“We’ve also seen a lot of stuff here which I’m not sure you should see as a kid – like a lot of fights, big fights,” Moeen recalled. “A few gangs would come here, they were very tough guys – they played cricket as well here and there. It wasn’t like it is now where people have knives – it was a proper fight, a pitch fight. I used to find it quite scary when I was young, seeing grown men fighting, but after a while I got used to it. Obviously I didn’t like seeing it but it was quite a normal thing.”

mOEEN-www.telegraph.co.uk Moeen Ali –Pic from http://www.telegraph.co.uk

So while several of England’s players wilted when the second Test against Sri Lanka at Headingley turned into a pitch fight – Mahela Jayawardene was proved all too accurate when he said they would buckle under pressure – Moeen stood up and batted throughout the final day. England’s last scrapper, Paul Collingwood, would have rolled up his sleeves in the thick of it, but Moeen’s answer was to rise serenely above the battle. Had James Anderson lasted two more balls, Moeen’s unbeaten 108 would have joined the top half‑dozen match-saving innings for England.

In their Olympic pool, of sorts, these lads would play cricket summer and winter, only forsaking it “if football was buzzing”. Moeen pointed at some broken shades and ripped wires: “We used to have lights, and in the holidays we’d come straight away in the morning and wouldn’t finish till the evening, just go home for a quick lunch and come back out. They were the days. I used to love it.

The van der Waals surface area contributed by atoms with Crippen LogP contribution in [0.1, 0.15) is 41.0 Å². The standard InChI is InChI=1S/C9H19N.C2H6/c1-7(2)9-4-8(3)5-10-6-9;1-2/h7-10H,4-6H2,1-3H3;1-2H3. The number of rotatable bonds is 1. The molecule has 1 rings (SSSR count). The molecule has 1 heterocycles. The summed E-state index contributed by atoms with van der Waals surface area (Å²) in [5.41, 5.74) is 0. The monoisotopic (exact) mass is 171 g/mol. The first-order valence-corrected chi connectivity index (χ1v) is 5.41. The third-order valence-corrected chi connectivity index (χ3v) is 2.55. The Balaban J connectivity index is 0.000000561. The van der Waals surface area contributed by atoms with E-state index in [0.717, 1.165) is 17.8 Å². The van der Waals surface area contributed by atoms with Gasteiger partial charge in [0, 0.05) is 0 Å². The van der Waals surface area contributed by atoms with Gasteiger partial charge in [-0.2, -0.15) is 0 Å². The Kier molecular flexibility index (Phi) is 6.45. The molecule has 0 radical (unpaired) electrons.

“When I was batting, I was Marcus Trescothick. I loved watching him bat because I think he was the first England opener that I can remember coming out and really taking the bowling on, and I thought: ‘wow!’” But Moeen’s left-handed stroke play is more evocative of David Gower – to the point where he can make batting look so simple it is all the more vexing when he gets out.

Aged 14 Moeen scored 195 not out for Moseley-Ashfield Under-15s against Blossomfield Under-15s – in a 20-over match. He remembers it as his first taste of sledging, because the opposing captain told Moeen he was going to get him out, and how. “He bowled his first two overs for eight runs,” Moeen remembered, “and four overs for 60.”